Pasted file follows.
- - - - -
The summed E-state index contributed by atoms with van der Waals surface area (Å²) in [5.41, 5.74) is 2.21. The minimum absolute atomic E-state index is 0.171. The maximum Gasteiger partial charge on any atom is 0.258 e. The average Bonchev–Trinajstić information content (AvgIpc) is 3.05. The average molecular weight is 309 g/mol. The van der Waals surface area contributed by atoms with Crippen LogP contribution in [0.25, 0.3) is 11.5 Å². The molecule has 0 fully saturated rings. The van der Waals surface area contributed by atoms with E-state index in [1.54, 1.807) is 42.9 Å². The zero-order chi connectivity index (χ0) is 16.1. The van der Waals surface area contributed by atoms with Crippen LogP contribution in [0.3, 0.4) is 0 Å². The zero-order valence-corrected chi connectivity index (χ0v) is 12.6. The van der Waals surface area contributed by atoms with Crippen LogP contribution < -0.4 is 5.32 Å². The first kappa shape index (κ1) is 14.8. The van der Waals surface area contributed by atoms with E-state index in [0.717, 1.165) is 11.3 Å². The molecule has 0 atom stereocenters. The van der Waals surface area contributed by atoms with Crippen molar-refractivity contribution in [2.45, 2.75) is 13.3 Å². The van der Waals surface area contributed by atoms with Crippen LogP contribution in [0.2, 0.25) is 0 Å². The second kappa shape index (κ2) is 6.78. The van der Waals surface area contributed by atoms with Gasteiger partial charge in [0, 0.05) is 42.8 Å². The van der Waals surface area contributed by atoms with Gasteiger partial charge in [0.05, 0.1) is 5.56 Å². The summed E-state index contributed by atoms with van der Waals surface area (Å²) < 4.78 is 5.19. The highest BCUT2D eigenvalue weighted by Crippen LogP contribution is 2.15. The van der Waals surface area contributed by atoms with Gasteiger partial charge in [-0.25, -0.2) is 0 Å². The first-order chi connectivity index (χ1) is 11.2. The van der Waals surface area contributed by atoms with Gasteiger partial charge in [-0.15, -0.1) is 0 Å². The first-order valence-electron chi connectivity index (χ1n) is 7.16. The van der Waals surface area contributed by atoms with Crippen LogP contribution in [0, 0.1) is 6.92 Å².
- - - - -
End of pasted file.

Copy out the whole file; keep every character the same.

The summed E-state index contributed by atoms with van der Waals surface area (Å²) in [5.41, 5.74) is 2.21. The minimum absolute atomic E-state index is 0.171. The maximum Gasteiger partial charge on any atom is 0.258 e. The average Bonchev–Trinajstić information content (AvgIpc) is 3.05. The average molecular weight is 309 g/mol. The van der Waals surface area contributed by atoms with Crippen LogP contribution in [0.25, 0.3) is 11.5 Å². The molecule has 0 fully saturated rings. The van der Waals surface area contributed by atoms with E-state index in [1.54, 1.807) is 42.9 Å². The zero-order chi connectivity index (χ0) is 16.1. The van der Waals surface area contributed by atoms with Crippen LogP contribution in [0.3, 0.4) is 0 Å². The zero-order valence-corrected chi connectivity index (χ0v) is 12.6. The van der Waals surface area contributed by atoms with Crippen LogP contribution < -0.4 is 5.32 Å². The first kappa shape index (κ1) is 14.8. The van der Waals surface area contributed by atoms with E-state index in [0.717, 1.165) is 11.3 Å². The molecule has 0 atom stereocenters. The van der Waals surface area contributed by atoms with Crippen molar-refractivity contribution in [2.45, 2.75) is 13.3 Å². The van der Waals surface area contributed by atoms with Crippen LogP contribution in [0.2, 0.25) is 0 Å². The second kappa shape index (κ2) is 6.78. The van der Waals surface area contributed by atoms with Gasteiger partial charge in [0, 0.05) is 42.8 Å². The van der Waals surface area contributed by atoms with Gasteiger partial charge in [0.05, 0.1) is 5.56 Å². The summed E-state index contributed by atoms with van der Waals surface area (Å²) < 4.78 is 5.19. The highest BCUT2D eigenvalue weighted by Crippen LogP contribution is 2.15. The van der Waals surface area contributed by atoms with Gasteiger partial charge in [-0.25, -0.2) is 0 Å². The first-order chi connectivity index (χ1) is 11.2. The van der Waals surface area contributed by atoms with Gasteiger partial charge in [-0.15, -0.1) is 0 Å². The first-order valence-electron chi connectivity index (χ1n) is 7.16. The van der Waals surface area contributed by atoms with Crippen LogP contribution in [0, 0.1) is 6.92 Å².